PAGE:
Systems are inundated with bad actors every hour of the day - all 24 of them and every single day of our seven-day week. We have had the current security practices for over a decade now, and while they have definitely worked in some cases, there are other well documented ones where they have blatantly not. This alone tells me that we need to re-evaluate how we are protecting our systems and data. One of these places must be within the applications that are used. If I create an application that connects and retrieves data from a database in a data center far far away, is it not incumbent on me to make sure that:
1. I check for SQL Injection Attacks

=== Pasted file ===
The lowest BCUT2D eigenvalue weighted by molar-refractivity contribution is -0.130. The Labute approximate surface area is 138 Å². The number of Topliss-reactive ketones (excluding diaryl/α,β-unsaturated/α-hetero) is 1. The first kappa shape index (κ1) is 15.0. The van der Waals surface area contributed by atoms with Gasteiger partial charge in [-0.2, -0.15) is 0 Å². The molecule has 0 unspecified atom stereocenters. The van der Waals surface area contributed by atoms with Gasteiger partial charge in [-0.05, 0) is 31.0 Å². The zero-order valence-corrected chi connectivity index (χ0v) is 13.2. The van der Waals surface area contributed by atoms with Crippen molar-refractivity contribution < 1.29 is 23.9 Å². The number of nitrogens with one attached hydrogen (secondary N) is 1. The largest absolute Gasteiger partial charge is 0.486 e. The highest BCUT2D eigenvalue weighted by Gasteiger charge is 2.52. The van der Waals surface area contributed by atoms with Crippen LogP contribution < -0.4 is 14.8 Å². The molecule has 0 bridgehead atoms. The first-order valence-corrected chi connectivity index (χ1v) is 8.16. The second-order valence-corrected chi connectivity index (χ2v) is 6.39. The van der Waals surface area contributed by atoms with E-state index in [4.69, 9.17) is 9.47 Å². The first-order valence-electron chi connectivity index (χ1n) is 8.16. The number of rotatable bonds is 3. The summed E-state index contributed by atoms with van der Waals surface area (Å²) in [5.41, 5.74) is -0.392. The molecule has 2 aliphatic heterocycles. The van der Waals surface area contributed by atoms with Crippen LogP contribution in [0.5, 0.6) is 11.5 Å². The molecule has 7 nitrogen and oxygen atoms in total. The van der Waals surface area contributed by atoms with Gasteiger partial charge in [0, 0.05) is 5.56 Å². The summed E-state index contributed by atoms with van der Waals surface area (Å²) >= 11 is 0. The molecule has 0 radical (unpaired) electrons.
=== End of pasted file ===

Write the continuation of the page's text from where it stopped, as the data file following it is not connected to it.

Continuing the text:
2. I make sure that there are ZERO login credentials held in plain text that my application uses.
- This means, no scripts
- No uncompiled code
- No ini files
- No conf files and
- No txt file
Or, to put it another way, there is no mechanism for a bad actor to read a file held on the system and take from it details that will compromise the data.
I do not see this as being controversial or special, just good practice!
In addition to the basic points above, I also believe that the software developers job is to create an application that does what it says on the tin, making it as simple to use as possible, while maintaining security to a degree that makes it incredibly hard for any non-authorized actor to access anything that the application has been designed for, without, compromising the usability. And, this last point is vital. As soon as usability is compromised, the users will find a work around and then security is forgotten about, as a user’s primary role is to complete the task at hand, and they will just assume security.
These are all great words and statements, but in practice how does a developer create an application that does what it is designed to and separately keeps the data secure?